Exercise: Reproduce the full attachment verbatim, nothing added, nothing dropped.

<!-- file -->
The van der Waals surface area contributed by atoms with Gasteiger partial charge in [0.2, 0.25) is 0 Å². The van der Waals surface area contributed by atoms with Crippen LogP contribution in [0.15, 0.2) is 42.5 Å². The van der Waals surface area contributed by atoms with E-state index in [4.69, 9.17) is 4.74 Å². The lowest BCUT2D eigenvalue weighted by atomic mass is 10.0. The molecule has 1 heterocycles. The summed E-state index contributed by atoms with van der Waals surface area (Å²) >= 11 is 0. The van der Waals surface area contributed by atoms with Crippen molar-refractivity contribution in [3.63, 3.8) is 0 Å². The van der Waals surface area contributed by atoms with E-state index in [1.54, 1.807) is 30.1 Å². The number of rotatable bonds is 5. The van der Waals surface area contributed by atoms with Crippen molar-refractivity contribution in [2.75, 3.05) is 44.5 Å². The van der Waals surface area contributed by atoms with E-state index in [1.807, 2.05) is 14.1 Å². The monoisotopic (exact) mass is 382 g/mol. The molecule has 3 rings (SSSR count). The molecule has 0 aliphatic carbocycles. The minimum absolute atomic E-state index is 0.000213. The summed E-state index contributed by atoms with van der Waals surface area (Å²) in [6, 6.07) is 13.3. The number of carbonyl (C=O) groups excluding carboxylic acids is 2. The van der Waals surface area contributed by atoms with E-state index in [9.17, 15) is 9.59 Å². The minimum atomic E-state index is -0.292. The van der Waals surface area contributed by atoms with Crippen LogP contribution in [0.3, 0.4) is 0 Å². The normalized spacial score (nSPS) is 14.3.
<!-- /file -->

The van der Waals surface area contributed by atoms with Gasteiger partial charge in [0.2, 0.25) is 0 Å². The van der Waals surface area contributed by atoms with Crippen LogP contribution in [0.15, 0.2) is 42.5 Å². The van der Waals surface area contributed by atoms with E-state index in [4.69, 9.17) is 4.74 Å². The lowest BCUT2D eigenvalue weighted by atomic mass is 10.0. The molecule has 1 heterocycles. The summed E-state index contributed by atoms with van der Waals surface area (Å²) >= 11 is 0. The van der Waals surface area contributed by atoms with Crippen molar-refractivity contribution in [3.63, 3.8) is 0 Å². The van der Waals surface area contributed by atoms with E-state index in [1.54, 1.807) is 30.1 Å². The number of rotatable bonds is 5. The van der Waals surface area contributed by atoms with Crippen molar-refractivity contribution in [2.75, 3.05) is 44.5 Å². The van der Waals surface area contributed by atoms with E-state index in [1.807, 2.05) is 14.1 Å². The monoisotopic (exact) mass is 382 g/mol. The molecule has 3 rings (SSSR count). The molecule has 0 aliphatic carbocycles. The minimum absolute atomic E-state index is 0.000213. The summed E-state index contributed by atoms with van der Waals surface area (Å²) in [6, 6.07) is 13.3. The number of carbonyl (C=O) groups excluding carboxylic acids is 2. The van der Waals surface area contributed by atoms with E-state index in [9.17, 15) is 9.59 Å². The minimum atomic E-state index is -0.292. The van der Waals surface area contributed by atoms with Crippen LogP contribution in [0.3, 0.4) is 0 Å². The normalized spacial score (nSPS) is 14.3.